Inefficiency not only increases fuel consumption and CO2 emissions but leads to heat generation in critical areas of the system, potentially causing fuel degradation and deposits, especially when running with high biofuel contents. gain, the partnership with our manufacturing specialists has allowed us to make incremental improvements in a number of areas, providing what we believe is now the most efficient system available.

—David Draper, Delphi Diesel Systems engineering director

The high efficiency designs of the injectors and the pumping elements also result in smaller, lighter components and configurations, bringing further improvements in packaging and and reduced loads that allow further reductions in the cost and weight of selected engine components.

The injector is a good example of the partnership between our design and manufacturing teams. It is now a modular construction so that each segment can be manufactured from a material optimized for its function. Because the nozzle tip is now so small, we are able to use precious materials formed using super-clean powder metallurgy. This allows greater precision with reduced wear and greater resistance to high combustion temperatures. We have also achieved significant benefits from targeted use of new, multi-layer coatings.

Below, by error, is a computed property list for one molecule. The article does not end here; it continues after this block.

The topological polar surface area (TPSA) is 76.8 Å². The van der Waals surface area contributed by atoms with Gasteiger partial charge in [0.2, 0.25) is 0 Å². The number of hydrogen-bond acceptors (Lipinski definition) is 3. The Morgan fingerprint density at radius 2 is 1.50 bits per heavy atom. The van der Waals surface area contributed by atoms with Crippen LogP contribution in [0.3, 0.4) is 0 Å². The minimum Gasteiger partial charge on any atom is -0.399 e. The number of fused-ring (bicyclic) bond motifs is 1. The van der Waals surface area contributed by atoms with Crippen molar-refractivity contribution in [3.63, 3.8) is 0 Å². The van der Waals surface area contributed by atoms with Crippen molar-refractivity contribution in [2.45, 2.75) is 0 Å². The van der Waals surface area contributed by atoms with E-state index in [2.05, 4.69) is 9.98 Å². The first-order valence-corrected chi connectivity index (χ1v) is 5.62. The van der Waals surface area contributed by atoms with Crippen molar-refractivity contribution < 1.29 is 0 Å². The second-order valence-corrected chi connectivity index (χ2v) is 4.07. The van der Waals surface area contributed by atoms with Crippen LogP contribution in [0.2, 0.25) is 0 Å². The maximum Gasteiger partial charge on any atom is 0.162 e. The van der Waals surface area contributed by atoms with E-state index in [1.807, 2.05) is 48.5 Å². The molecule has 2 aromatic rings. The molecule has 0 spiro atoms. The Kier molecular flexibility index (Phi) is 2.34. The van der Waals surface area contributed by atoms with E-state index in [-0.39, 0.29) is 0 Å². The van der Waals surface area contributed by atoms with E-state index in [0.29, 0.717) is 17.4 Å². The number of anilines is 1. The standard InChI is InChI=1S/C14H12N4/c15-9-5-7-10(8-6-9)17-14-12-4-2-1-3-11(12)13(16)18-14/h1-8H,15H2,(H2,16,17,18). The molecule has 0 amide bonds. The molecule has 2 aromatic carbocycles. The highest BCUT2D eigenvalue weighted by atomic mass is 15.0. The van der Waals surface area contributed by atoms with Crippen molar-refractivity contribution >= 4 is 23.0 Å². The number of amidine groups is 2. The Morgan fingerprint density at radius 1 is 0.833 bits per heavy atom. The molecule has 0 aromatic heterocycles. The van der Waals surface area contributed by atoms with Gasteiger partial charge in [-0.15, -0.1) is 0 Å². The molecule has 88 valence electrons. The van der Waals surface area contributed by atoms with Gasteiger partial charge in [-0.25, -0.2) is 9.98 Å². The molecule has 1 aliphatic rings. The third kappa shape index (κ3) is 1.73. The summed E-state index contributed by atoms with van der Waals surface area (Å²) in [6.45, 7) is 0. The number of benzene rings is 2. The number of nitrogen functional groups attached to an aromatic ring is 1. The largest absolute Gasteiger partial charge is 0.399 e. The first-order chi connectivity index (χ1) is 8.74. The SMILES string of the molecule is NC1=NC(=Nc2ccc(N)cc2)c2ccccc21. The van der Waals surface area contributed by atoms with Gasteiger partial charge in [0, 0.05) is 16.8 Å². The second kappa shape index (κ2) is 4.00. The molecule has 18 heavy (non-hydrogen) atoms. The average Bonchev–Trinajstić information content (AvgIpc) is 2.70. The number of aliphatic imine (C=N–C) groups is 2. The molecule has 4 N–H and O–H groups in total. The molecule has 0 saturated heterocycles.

—David Draper

As production begins on these first applications, Delphi continues to work on the next generation of ultra-high-pressure systems for 2020 and beyond.

September 6, 2012 in Diesel, Emissions, Engines, Fuel Efficiency, Vehicle Systems | Permalink | Comments (3) | TrackBack (0)

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Comments

I suppose that we have to wait a couple of years until these pressures are reached on passenger car engines.

Let's hope the quality is better than the ones used in Mercedes CDI 220 and 250, of which 300,000 cars have been recalled to replace injection nozzles... :( Those were Delphi nozzles, whereas the competitors used Bosch nozzles.

@Thomas,
In my understanding this was something that only happened in the beginning of the production, albeit the relatively high number of recalled cars. The first Bosch common rail nozzles (that were used on older generations of Mercedes cars) had also problems that also caused a large recall. Having said that, I also recognize that the general opinion in the industry is that Bosch usually has better quality than Delphi. Note that the technology for Delphi HD fuel injection is completely different than that for LD, so you should not draw to hasty conclusions on quality in this case. What we should recognize is that Bosch seems to have greater and greater problems to keep up with the competition when it comes to advanced technology. For example, they still do not have a “direct” actuator for controlling the needle lift (as Delphi & Continental do have) on their LD injection systems.